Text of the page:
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Old February 10th, 2009, 12:28 PM
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corky/max corky/max is offline
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Quote:
Originally Posted by scathach View Post
I have a gassy English Bulldog. He was alright for a while, when he was on Orijen for puppy, just gas once in a while when he was nervous. But he developed an allergy. The vet said it was the food. So he was change to a potatoe/fish kibbles made by IAMs (the vet choice not mine!) that we quickly mix with Orijen 6fish because he was hungry all the time... anyway now he's gassy i mean worst than he ever was! We don't really know what to do He eats only the kibbles, bits of cheese once in a while and recently bits apple (like 1/8 of one) which he seems to love. So i feel for your gas problem!
Please check this out: http://www.HealthyHappyDogs.com/Iams
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Old February 10th, 2009, 01:11 PM
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scathach scathach is offline
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that's sickening and heartbreaking Believe me i didnt had any intention to continue with the Iams food... I just bought it cause Georges had food allergies and that's what the vet had. It was a monday night and i wasnt able to get to my usual pet store (the only one in the city that sell Orijen) until the thursday night :sad: And since it cost me alot, we gonna go thru the bag but we will never buy it ever again.
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Old February 11th, 2009, 12:18 AM
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Gail P Gail P is offline
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Quote:
Originally Posted by scathach View Post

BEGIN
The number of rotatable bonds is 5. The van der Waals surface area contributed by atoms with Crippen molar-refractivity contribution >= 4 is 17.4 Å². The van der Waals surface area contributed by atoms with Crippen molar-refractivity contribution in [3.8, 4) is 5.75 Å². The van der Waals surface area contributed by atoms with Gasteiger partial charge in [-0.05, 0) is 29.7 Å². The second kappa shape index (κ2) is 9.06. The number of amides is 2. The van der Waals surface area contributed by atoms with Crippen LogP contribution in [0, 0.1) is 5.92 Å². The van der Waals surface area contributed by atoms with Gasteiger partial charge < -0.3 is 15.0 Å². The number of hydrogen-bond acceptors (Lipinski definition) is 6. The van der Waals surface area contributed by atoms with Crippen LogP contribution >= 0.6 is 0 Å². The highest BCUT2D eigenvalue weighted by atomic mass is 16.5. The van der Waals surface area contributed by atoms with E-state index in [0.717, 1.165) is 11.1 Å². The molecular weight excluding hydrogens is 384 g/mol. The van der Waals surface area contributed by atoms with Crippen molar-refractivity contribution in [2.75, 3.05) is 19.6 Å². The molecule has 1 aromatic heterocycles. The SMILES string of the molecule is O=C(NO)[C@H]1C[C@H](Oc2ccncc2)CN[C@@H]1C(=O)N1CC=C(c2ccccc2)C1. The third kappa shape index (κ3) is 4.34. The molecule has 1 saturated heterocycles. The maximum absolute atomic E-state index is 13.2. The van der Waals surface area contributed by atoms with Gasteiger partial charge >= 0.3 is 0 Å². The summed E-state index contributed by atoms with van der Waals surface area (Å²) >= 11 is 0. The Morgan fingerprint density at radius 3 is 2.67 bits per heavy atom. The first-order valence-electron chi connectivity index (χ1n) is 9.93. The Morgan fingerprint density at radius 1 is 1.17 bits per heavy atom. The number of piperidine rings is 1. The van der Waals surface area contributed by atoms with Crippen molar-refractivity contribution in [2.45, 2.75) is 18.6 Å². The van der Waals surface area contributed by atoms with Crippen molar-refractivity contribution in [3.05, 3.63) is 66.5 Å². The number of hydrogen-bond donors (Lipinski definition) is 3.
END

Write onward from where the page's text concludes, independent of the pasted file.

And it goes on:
that's sickening and heartbreaking Believe me i didnt had any intention to continue with the Iams food... I just bought it cause Georges had food allergies and that's what the vet had. It was a monday night and i wasnt able to get to my usual pet store (the only one in the city that sell Orijen) until the thursday night :sad: And since it cost me alot, we gonna go thru the bag but we will never buy it ever again.
Take it with a grain of salt as the saying goes. PETA is an animal rights group, not animal welfare and there is a huge difference. I'm all for the humane treatment of all animals, but that is animal welfare, not rights. Some animal rights groups have a tendency to sensationalize things, take them out of context or even downright make them up in some cases. Just don't believe everything you read without doing your own research. Just like when someone passes along an "urban myth". Just because you read it online doesn't make it true.

But back to the original topic, a different type of food might well help the gas problem. Trying different types of foods or even different formulas of the same brand may help. I've also heard that adding ground fennel to their diet can reduce/eliminate gas.